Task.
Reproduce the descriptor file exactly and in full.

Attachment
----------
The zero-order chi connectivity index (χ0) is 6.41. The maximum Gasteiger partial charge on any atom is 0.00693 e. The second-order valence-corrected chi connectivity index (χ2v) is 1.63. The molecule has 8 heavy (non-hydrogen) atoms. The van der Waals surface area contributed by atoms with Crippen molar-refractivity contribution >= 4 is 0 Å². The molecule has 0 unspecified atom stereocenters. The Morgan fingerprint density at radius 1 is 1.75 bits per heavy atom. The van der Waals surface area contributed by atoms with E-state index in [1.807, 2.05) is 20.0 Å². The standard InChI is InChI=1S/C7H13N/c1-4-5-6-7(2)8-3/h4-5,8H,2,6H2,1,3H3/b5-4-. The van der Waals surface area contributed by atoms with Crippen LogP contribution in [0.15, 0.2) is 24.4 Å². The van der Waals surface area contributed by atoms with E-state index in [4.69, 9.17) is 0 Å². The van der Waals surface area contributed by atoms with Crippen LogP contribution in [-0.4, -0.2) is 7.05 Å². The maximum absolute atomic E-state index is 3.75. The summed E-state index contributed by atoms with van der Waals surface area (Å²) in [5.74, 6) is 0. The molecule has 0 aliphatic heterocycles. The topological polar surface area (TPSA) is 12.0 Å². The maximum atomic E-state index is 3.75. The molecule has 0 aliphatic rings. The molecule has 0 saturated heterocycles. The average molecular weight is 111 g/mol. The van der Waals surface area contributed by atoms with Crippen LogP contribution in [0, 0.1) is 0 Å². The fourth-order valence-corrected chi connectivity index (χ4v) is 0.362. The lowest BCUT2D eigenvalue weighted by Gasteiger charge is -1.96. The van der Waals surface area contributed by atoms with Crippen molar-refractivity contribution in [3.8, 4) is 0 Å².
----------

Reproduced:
The zero-order chi connectivity index (χ0) is 6.41. The maximum Gasteiger partial charge on any atom is 0.00693 e. The second-order valence-corrected chi connectivity index (χ2v) is 1.63. The molecule has 8 heavy (non-hydrogen) atoms. The van der Waals surface area contributed by atoms with Crippen molar-refractivity contribution >= 4 is 0 Å². The molecule has 0 unspecified atom stereocenters. The Morgan fingerprint density at radius 1 is 1.75 bits per heavy atom. The van der Waals surface area contributed by atoms with E-state index in [1.807, 2.05) is 20.0 Å². The standard InChI is InChI=1S/C7H13N/c1-4-5-6-7(2)8-3/h4-5,8H,2,6H2,1,3H3/b5-4-. The van der Waals surface area contributed by atoms with Crippen LogP contribution in [0.15, 0.2) is 24.4 Å². The van der Waals surface area contributed by atoms with E-state index in [4.69, 9.17) is 0 Å². The van der Waals surface area contributed by atoms with Crippen LogP contribution in [-0.4, -0.2) is 7.05 Å². The maximum absolute atomic E-state index is 3.75. The summed E-state index contributed by atoms with van der Waals surface area (Å²) in [5.74, 6) is 0. The molecule has 0 aliphatic heterocycles. The topological polar surface area (TPSA) is 12.0 Å². The maximum atomic E-state index is 3.75. The molecule has 0 aliphatic rings. The molecule has 0 saturated heterocycles. The average molecular weight is 111 g/mol. The van der Waals surface area contributed by atoms with Crippen LogP contribution in [0, 0.1) is 0 Å². The fourth-order valence-corrected chi connectivity index (χ4v) is 0.362. The lowest BCUT2D eigenvalue weighted by Gasteiger charge is -1.96. The van der Waals surface area contributed by atoms with Crippen molar-refractivity contribution in [3.8, 4) is 0 Å².